We Need Broadband for America Now
November 03, 2020


 

By John Windhausen, executive director, SHLB Coalition

“We should construct broadband policy based on the ways people use broadband, and that has changed drastically,” writes Benton Senior Fellow Jonathan Sallet in “Broadband for America Now.” He’s absolutely right. Everything has changed since the coronavirus pandemic began – including the ways we use broadband.

Yet the shift to home-based learning and healthcare isn’t temporary. The COVID-19 crisis may have expedited this transition, but we’re only at the beginning of a fundamental, long-term change in how we use the internet. Policy must keep up.

Released last week by the Benton Institute for Broadband & Society, “Broadband for America Now” elevates the universal connectivity goals of Sallet’s 2019 “Broadband for America’s Future.” Affordable, high-quality internet access is no longer a goal. It’s a necessity. In his new essay, Sallet offers policy recommendations to get everyone broadband as soon as possible. Closing the digital divide simply cannot wait for the future.

Looking at changes in America’s broadband use, both during and after the pandemic, the report outlines key recommendations for digital equity, deployment, competition, and community anchor institutions (CAIs). In typical SHLB fashion, I’d like to highlight the Benton agenda for schools, libraries, health clinics, and other anchors.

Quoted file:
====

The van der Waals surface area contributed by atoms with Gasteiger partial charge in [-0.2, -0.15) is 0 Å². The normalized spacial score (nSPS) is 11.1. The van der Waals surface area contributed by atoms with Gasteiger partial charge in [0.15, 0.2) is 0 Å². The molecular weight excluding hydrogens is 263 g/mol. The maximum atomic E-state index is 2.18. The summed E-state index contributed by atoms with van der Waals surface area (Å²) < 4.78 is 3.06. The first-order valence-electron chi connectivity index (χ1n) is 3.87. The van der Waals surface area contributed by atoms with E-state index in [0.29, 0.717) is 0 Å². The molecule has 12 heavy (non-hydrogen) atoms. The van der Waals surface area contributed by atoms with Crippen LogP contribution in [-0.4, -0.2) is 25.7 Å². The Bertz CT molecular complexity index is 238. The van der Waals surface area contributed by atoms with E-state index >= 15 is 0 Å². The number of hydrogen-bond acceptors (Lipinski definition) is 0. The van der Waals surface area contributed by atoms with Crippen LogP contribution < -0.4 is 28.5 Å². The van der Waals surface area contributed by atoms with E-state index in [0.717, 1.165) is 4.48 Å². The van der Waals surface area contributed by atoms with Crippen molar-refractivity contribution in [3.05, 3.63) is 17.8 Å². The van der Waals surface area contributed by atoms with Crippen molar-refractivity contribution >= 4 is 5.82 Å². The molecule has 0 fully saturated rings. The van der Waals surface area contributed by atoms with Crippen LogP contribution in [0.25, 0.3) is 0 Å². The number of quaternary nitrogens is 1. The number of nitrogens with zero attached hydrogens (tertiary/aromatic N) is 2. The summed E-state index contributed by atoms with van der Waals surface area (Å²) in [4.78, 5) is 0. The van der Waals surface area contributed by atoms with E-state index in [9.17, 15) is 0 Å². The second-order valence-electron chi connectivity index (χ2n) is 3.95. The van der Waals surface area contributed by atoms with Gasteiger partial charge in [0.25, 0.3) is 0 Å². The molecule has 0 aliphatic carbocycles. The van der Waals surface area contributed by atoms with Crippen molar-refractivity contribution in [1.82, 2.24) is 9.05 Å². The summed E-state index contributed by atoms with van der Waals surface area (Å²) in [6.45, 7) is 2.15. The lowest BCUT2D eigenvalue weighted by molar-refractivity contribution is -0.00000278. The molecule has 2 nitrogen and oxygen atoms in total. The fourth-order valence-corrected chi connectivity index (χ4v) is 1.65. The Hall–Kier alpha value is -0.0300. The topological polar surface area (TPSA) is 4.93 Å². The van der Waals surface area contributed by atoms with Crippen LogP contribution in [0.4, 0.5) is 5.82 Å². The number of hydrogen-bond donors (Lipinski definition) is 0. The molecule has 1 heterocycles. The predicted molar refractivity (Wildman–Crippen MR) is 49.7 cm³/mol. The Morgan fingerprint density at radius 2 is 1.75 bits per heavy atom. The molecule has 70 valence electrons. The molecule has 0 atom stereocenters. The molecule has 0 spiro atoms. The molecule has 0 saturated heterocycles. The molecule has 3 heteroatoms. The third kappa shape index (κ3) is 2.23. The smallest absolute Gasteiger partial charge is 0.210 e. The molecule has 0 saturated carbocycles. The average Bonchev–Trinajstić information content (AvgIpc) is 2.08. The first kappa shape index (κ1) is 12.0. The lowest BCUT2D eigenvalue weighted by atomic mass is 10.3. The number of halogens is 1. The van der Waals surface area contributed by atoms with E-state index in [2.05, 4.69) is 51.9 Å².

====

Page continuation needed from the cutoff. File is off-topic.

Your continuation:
SHLB has long argued that CAIs require high-quality broadband to serve their communities in the 21st century. We also push for deploying broadband “to and through” anchors to connect surrounding residents. In his essay, Sallet acknowledges that the need for policies enabling “to and through” has never been more clear.

A central conundrum is that policymakers traditionally frame CAI connectivity goals around the physical location of the institution. Case in point: E-rate funds broadband to the classroom and library building, and the Rural Health Care (RHC) Program funds broadband to healthcare provider facilities. Yet the pandemic has driven learning, doctor visits, and library services online, beyond the concrete walls of these institutions. CAIs must be able to serve their students, patrons, and patients wherever they are – but right now, they can only serve those who have broadband at home.

To rectify this, Sallet highlights SHLB’s request that Congress allow schools and libraries to extend their networks to serve nearby homes without fear of losing E-rate funding. This would be an effective first step to bring broadband for America now. Additionally, Sallet offers the following recommendations with regard to CAIs: 

  1. Ensure that everyone can access anchor institution broadband: Congress should adopt broadband credits and deployment funding, promote competitive rates for anchors, and guarantee CAIs access to spectrum. 

  2. Ensure that CAIs have the necessary bandwidth to meet increased demand, at competitive prices: Policymakers must establish connectivity goals to accommodate this ever-rising demand, support CAIs with direct funding, and fully fund the RHC program to sustain the telehealth boom. 

  3. Use anchors as a launching pad for community-based broadband access and competition: To build broadband “to and through” CAIs, the FCC must allow E-rate participants to share their networks with the community.

This is only a small sampling of the thorough solutions that Sallet presents in “Broadband for America Now.” I encourage you to visit Benton’s website to read and consider the work in its entirety.



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